Assessing Coaches

On the surface this seems like an easy thing to do: who is winning the most?  Take a look at Cups, at career winning percentage, and bingo-bango, you have your answer–these are the best coaches.  There’s something very tidy in that simplicity, but obviously there’s more to it.  Oddly, there isn’t a lot written on the subject, but I’ve scrounged around and found some material to dig into.

Jonathan Willis focuses on how fans and the media tend to criticise the wrong things (or focus on only a few factors) when it comes to coaching, but within that piece is this gem about Scotty Bowman:

The one thing my dad’s always been so good at, I think, is he’s been able to adjust…. [F]or a guy who’s ‘old school’ and has been around so long, he’s incredibly progressive and willing to try new things, willing to do things which are not the norm, and that’s what made him successful as a coach … he was very unpredictable … I think all coaches today are kind of – I don’t want to say programmed – but they’re led to do a certain thing. So if you can force yourself to try things maybe a little different or take a different approach, it’s going to give you that advantage. Ironically I think what makes him so exceptional is that he didn’t think he had all the answers.

Stan Bowman is absolutely right about how robotic some NHL coaches are–it’s their way or the highway.

Dave Berri spoke quite generally about coaching changes and in it he cites a study from The Sports Economist which concluded:

We find that for particularly poorly performing teams, coach replacements have little effect on team performance as measured against comparable teams that did not replace their coach. However, for teams with middling records—that is, teams where entry conditions for a new coach appear to be more favorable—replacing the head coach appears to result in worse performance over subsequent years than comparable teams who retained their coach.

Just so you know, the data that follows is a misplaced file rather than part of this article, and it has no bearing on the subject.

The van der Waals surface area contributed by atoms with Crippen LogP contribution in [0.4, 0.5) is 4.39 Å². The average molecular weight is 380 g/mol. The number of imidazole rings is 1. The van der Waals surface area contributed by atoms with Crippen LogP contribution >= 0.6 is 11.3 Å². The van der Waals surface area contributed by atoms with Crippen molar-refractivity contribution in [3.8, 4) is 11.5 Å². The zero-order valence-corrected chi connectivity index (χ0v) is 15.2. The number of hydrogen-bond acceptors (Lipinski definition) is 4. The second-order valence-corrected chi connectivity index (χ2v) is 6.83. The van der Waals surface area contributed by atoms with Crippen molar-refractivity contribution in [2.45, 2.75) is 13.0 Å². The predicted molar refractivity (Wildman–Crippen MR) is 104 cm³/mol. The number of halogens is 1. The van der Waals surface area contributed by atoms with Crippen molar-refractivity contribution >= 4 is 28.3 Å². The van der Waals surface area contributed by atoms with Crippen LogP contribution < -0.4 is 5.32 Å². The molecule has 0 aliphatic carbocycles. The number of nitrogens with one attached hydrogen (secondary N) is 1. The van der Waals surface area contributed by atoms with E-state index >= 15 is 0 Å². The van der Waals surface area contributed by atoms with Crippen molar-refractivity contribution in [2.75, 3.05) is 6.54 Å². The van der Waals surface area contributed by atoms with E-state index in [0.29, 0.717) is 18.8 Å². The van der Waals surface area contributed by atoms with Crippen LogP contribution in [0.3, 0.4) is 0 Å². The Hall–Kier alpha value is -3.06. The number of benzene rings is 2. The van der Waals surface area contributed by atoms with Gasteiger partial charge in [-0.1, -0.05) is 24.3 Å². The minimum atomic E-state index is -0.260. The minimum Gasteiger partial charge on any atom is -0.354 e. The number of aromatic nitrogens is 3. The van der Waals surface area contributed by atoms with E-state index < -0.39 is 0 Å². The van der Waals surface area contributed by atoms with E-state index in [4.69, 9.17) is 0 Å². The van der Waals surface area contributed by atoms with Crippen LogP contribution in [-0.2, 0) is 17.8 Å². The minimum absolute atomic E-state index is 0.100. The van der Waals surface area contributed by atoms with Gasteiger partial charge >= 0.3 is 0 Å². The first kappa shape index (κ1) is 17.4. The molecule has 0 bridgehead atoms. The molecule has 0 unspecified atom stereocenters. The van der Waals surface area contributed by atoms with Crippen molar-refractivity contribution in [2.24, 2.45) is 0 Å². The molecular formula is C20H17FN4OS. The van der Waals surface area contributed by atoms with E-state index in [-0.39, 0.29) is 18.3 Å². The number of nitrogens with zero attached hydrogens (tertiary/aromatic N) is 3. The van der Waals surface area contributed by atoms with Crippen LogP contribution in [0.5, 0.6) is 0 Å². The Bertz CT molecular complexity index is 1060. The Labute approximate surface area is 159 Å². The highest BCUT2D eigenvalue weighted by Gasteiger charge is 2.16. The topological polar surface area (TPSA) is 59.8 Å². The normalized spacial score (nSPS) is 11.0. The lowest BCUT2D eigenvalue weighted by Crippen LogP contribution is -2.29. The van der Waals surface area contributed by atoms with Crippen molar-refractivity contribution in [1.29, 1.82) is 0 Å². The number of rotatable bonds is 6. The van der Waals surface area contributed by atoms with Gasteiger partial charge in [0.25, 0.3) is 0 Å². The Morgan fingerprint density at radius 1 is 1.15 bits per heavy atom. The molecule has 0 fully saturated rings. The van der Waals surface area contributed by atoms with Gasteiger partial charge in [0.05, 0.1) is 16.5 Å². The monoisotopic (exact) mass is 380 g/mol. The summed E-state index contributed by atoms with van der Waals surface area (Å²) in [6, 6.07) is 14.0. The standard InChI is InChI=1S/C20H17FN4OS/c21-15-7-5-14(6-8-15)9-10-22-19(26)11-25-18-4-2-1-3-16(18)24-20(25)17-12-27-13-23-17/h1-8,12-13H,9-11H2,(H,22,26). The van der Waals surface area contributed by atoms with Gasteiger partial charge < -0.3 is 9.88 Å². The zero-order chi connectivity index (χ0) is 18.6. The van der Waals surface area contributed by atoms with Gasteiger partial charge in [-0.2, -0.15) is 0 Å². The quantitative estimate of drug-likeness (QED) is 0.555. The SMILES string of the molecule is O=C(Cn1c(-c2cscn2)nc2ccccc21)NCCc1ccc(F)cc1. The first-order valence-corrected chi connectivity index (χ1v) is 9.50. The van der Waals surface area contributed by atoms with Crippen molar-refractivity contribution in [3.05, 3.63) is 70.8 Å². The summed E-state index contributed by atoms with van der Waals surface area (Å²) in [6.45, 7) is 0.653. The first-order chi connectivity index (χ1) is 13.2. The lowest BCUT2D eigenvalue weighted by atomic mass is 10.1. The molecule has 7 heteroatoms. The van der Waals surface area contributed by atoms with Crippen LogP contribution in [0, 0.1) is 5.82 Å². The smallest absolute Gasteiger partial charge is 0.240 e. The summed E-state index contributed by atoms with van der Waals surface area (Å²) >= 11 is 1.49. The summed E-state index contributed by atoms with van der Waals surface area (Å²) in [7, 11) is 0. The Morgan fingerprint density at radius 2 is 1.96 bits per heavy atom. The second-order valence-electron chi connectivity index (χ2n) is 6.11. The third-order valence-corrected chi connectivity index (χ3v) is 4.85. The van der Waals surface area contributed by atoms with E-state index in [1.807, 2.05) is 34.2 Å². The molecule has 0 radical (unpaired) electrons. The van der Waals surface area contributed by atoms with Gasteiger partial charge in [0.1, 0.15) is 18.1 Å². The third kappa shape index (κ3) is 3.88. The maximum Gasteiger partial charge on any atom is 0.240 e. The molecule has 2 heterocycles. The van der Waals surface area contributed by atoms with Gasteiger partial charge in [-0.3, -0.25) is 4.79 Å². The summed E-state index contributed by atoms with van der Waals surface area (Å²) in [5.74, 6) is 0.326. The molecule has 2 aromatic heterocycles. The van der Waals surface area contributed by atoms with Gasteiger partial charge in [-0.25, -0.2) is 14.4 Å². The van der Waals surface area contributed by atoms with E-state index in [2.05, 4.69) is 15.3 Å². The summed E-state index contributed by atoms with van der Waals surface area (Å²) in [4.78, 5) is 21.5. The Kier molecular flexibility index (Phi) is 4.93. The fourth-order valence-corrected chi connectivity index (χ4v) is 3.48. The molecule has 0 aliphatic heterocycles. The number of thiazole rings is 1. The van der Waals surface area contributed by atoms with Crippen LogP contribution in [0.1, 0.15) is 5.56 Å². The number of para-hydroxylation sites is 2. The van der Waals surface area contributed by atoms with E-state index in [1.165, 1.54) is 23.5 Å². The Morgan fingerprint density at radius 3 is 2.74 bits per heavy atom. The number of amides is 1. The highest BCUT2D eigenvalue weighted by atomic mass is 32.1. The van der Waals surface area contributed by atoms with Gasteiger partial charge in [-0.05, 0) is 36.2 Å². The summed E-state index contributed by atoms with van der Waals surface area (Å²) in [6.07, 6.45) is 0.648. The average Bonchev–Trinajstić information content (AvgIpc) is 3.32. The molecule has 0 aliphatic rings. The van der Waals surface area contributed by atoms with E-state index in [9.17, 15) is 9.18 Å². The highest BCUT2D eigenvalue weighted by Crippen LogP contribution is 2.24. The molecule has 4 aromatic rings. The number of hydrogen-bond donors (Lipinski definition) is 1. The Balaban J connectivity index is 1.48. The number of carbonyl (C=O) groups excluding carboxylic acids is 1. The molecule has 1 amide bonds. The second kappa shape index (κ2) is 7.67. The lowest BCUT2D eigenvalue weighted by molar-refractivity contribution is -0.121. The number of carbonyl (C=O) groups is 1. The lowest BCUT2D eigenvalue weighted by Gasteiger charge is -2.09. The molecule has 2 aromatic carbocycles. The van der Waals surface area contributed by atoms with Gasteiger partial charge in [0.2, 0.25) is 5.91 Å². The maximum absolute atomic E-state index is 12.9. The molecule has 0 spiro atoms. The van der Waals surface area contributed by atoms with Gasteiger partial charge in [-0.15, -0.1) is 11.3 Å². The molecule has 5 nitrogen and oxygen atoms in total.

This echoed other studies, including one on the NHL:

The effect of a change of coach on team performance in the NHL has been estimated in a parametric model, also based on match-level data. Ordered probit regression has been used to represent the discrete and hierarchical structure of the ‘win-tie-lose’ match-results-dependent variable. The use of lagged match results data provides a control for the phenomenon of mean-reversion in team performance. The empirical results suggest teams that changed their coach within-season tended to perform worse subsequently in the short term than those that did not. However, the detrimental effect appears to be short-lived, and over a longer time horizon the effect is almost neutral. In the broader context of the debate concerning the managerial influence on organizational performance, the results suggest that a change of management in the midst of a crisis is unlikely to improve performance by more than might have been expected through the natural tendency for mean-reversion after a spell of poor performance.

Berri concludes: